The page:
Safety is top of mind for consumers as they look beyond the current shelter-in-place mandates toward a recovery period when they can resume traveling. What else are they looking for beyond safety? What sources do they trust for information? What reassurances do they need when they travel?
To find out about expectations, attitudes and behaviors, PwC surveyed more than 1,000 consumers nationwide during the week of April 22. All respondents had taken at least one flight or spent at least one night in a hotel during 2019.
The leading authority survey respondents trust for safety guidelines is the Centers for Disease Control and Prevention (CDC), with 59% of consumers rating the CDC first among sources they will consult before traveling. In fact, they are 70% more likely to trust the CDC than the federal government (36%), which ranks fourth on the list of trusted sources, after state governments (49%) and other health organizations (37%).
Use every touch point with consumers to help reassure them by giving them some control of their environment. With driving taking precedence over flying, especially during summer 2020, hotels should look to use data-driven marketing to target those customers most likely to stay at their property within the travel radius of a car in the short-term. They can even provide sanitized parking services to reassure consumers during their stay.
Safety matters so much to consumers surveyed that they are willing to pay more for it: 43% are likely to spend more to confirm physical distancing on their next flight. Families with children are even more safety-conscious, with 60% willing to pay more, as are 55% of younger consumers aged 18 to 40 years.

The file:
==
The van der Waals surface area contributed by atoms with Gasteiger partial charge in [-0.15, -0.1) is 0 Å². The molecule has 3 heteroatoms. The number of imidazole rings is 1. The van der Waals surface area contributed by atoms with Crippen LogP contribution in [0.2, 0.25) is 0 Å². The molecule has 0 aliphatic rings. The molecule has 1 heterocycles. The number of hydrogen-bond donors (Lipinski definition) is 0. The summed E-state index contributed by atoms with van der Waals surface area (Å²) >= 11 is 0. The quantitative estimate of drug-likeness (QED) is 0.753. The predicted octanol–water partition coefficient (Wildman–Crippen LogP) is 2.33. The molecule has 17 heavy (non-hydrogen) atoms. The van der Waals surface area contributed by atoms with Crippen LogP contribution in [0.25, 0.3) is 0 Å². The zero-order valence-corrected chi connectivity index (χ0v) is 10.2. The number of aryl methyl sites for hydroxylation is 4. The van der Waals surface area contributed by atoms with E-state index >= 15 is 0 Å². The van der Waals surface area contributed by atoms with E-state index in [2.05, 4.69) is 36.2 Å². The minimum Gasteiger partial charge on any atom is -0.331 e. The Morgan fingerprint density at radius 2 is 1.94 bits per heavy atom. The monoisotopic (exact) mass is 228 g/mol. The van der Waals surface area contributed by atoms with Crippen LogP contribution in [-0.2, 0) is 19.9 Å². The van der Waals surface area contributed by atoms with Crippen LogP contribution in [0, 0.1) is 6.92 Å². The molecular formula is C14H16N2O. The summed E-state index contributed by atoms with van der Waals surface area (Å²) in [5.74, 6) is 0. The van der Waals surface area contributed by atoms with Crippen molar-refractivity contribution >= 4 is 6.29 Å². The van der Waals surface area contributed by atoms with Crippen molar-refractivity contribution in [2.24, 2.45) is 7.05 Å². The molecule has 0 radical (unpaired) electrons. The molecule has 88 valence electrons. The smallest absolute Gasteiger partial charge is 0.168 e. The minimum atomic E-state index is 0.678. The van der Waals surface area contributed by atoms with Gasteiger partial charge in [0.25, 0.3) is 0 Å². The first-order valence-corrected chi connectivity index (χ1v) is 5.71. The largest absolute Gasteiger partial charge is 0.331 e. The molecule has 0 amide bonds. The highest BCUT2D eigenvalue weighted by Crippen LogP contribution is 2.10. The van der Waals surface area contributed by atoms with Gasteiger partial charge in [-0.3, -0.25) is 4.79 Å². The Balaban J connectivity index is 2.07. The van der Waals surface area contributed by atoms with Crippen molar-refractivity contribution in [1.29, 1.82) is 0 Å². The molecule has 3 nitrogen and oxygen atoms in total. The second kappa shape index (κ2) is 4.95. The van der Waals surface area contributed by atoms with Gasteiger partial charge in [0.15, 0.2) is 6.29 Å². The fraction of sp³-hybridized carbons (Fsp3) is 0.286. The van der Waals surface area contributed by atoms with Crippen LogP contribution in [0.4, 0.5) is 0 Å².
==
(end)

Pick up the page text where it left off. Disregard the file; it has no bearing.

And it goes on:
After having to adjust to stay-at-home orders during the recent past, consumers surveyed are likely seeking control of their surroundings when they travel: Almost half said they will drive to their next vacation in a personal vehicle, and 40% said their next vacation will not include any flying. Among those who took at least one round-trip leisure flight in 2019, 80% plan to drive to their next vacation in a personal vehicle.
Brand trust can make a difference to consumers, with more than double the number of consumers surveyed saying they will avoid spending the night in a short-term rental property (37%) versus a brand-name hotel (16%). Brand-name hotels have the opportunity to build on that trust as demand rebounds by touting their ability to adhere to new safety standards at scale.